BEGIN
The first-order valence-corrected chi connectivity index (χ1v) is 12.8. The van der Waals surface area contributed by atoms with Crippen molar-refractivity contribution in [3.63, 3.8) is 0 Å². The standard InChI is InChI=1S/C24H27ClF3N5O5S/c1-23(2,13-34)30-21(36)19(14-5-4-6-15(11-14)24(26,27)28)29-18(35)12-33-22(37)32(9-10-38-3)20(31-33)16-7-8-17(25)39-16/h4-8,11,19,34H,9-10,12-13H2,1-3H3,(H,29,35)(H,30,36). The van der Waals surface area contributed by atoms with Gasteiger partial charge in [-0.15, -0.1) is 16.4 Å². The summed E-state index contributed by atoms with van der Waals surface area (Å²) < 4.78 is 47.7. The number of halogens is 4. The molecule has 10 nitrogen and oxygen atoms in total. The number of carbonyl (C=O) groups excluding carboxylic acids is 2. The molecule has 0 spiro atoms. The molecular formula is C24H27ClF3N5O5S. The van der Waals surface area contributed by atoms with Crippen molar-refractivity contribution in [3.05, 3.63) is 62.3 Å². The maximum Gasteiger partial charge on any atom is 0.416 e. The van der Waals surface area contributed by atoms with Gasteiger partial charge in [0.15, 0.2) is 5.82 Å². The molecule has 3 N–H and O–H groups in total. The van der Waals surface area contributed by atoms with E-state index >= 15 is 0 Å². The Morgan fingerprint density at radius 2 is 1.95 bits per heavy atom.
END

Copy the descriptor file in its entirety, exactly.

The first-order valence-corrected chi connectivity index (χ1v) is 12.8. The van der Waals surface area contributed by atoms with Crippen molar-refractivity contribution in [3.63, 3.8) is 0 Å². The standard InChI is InChI=1S/C24H27ClF3N5O5S/c1-23(2,13-34)30-21(36)19(14-5-4-6-15(11-14)24(26,27)28)29-18(35)12-33-22(37)32(9-10-38-3)20(31-33)16-7-8-17(25)39-16/h4-8,11,19,34H,9-10,12-13H2,1-3H3,(H,29,35)(H,30,36). The van der Waals surface area contributed by atoms with Gasteiger partial charge in [-0.15, -0.1) is 16.4 Å². The summed E-state index contributed by atoms with van der Waals surface area (Å²) < 4.78 is 47.7. The number of halogens is 4. The molecule has 10 nitrogen and oxygen atoms in total. The number of carbonyl (C=O) groups excluding carboxylic acids is 2. The molecule has 0 spiro atoms. The molecular formula is C24H27ClF3N5O5S. The van der Waals surface area contributed by atoms with Crippen molar-refractivity contribution in [3.05, 3.63) is 62.3 Å². The maximum Gasteiger partial charge on any atom is 0.416 e. The van der Waals surface area contributed by atoms with Gasteiger partial charge in [0.15, 0.2) is 5.82 Å². The molecule has 3 N–H and O–H groups in total. The van der Waals surface area contributed by atoms with E-state index >= 15 is 0 Å². The Morgan fingerprint density at radius 2 is 1.95 bits per heavy atom.